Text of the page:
Public Lab Research note

This is an attempt to replicate an activity.

Oil testing kit Beta programme - Calibration notes

by cindy_excites | October 31, 2015 22:15 31 Oct 22:15 | #12349 | #12349

Oil testing kit Beta programme - Calibration notes

Contributors: @TedF and @cindy_excites

Date: 31/Oct/2015

Here we document our experience using Spectral workbench to calibrate the Public Lab Spectrometer 3.0, which we assembled using the instructions provided there. We also put forth a few humble suggestions, including a "for dummies" outline of our steps.

1) Aligning the 'spectrum' When first trying to capture spectra, we noticed the line was not straight. We opened the spectrometer's black cardboard frame to tweak the DVD fragment and improved the angle:


Still not satisfied with the angle of the refracted line, we reopened the spectrometer to adjust the angle of the DVD fragment:


This is what it looks like on the inside:


(I admit that since I did not understand why the DVD fragment didn't have to cover the whole of the 'mid hole' of the 'diffraction grating angle' I covered the whole thing. Maybe it will come back and nip us in the butt! However, I did this because as you will read below, I had qualms about the DVD fragment's quality due to unsatisfactory separation. If the quality of the DVD fragment turns out to be problematic, I'll try @ethanbass's recommendation with MrBumper's method).

Success! We used the lamp from a phone - shining it directly into the slit - to check this. At first I thought this misalignment was due to the DVD not having been peeled/separated properly:


Does it matter if it still refracts the light? What is good enough for a DVD fragment? Here is our piece of DVD:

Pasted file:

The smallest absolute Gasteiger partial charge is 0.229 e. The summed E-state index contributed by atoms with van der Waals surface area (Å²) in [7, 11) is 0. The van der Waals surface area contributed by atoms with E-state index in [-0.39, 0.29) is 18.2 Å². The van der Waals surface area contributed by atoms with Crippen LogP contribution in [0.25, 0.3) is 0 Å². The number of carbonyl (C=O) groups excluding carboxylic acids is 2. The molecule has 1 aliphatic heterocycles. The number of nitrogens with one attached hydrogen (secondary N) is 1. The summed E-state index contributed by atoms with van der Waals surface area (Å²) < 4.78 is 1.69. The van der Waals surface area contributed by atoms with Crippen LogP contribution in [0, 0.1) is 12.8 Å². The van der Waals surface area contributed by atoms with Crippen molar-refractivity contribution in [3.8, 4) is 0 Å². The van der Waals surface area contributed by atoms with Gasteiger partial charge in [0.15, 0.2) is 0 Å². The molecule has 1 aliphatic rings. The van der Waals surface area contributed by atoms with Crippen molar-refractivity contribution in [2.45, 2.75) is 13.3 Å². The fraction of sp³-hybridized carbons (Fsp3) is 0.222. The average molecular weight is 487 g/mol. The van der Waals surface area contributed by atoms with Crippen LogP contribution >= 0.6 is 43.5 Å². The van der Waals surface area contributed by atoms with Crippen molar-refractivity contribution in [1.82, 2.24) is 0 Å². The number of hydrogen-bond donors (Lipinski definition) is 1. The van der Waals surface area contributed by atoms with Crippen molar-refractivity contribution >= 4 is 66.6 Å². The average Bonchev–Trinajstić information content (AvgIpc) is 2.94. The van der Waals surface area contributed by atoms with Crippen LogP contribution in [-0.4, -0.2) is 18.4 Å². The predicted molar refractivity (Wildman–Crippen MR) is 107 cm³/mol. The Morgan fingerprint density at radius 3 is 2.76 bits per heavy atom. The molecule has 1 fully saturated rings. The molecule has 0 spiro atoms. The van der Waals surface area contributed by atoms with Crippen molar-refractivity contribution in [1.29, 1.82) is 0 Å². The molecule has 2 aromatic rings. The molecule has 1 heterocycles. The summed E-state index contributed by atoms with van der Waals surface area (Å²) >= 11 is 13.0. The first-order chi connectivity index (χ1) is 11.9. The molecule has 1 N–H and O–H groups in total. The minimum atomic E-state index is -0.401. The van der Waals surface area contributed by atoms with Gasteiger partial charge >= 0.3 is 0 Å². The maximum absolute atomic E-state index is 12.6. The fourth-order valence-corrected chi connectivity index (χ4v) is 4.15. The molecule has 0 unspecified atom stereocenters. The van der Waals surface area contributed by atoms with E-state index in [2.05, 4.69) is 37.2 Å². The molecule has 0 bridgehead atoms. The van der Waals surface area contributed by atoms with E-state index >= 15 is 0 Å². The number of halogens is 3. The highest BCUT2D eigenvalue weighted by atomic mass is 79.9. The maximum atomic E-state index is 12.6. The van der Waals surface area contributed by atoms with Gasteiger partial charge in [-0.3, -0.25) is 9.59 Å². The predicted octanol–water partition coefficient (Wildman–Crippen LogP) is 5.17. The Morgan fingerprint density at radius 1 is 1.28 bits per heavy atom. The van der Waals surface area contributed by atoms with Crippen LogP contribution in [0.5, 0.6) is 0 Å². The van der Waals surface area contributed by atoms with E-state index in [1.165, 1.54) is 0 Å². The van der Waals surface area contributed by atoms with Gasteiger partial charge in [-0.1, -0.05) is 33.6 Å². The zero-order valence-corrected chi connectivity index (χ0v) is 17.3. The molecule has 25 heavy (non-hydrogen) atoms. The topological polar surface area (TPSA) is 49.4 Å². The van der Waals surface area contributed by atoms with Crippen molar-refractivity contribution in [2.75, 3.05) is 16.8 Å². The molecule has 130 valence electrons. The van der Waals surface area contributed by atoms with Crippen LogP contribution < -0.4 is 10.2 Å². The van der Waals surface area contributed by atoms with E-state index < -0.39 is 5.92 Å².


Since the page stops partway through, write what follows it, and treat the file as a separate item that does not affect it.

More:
2) Working with Spectral workbench…


a) What is that little red lightbulb telling me??


When trying to capture the light of a CFL lightbulb, we noticed that that the 'Detected fluorescent light' bulb symbol turned red. We searched the website for guidance on this but couldn't immediately find anything…). We assumed that it meant that fluorescent light had been detected… although it did not always turn red when capturing our diffused light… Does it warn for overexposure instead…?

The youtube video on calibration on the 'Spectral workbench usage' page is very easy to follow even though it features the previous version of Spectral workbench. However, I'm wondering if for the absolute beginner, it might be useful to have visual guide: a screenshot of the new Spectral workbench interface with little arrows pointing to what the different buttons do.

b) Figuring out how/when to capture spectra…

It took us a little while to get acquainted with the site; we did not really know what exact steps to follow and without background knowledge or points of reference. However, in the end we made it and decided to create a "Calibration for dummies" version of our steps. Might be useful for the absolute beginner :O

i) We arrive at Spectral workbench using the Firefox browser (seems to work better than Chrome). We share our camera labelled "USB 2.0 Camera" as opposed to the integrated camera:



ii) We shine light from a CFL bulb at the spectrometer's slit. We see the live image on the top left and the video row on the centre screen. We click "Begin capturing"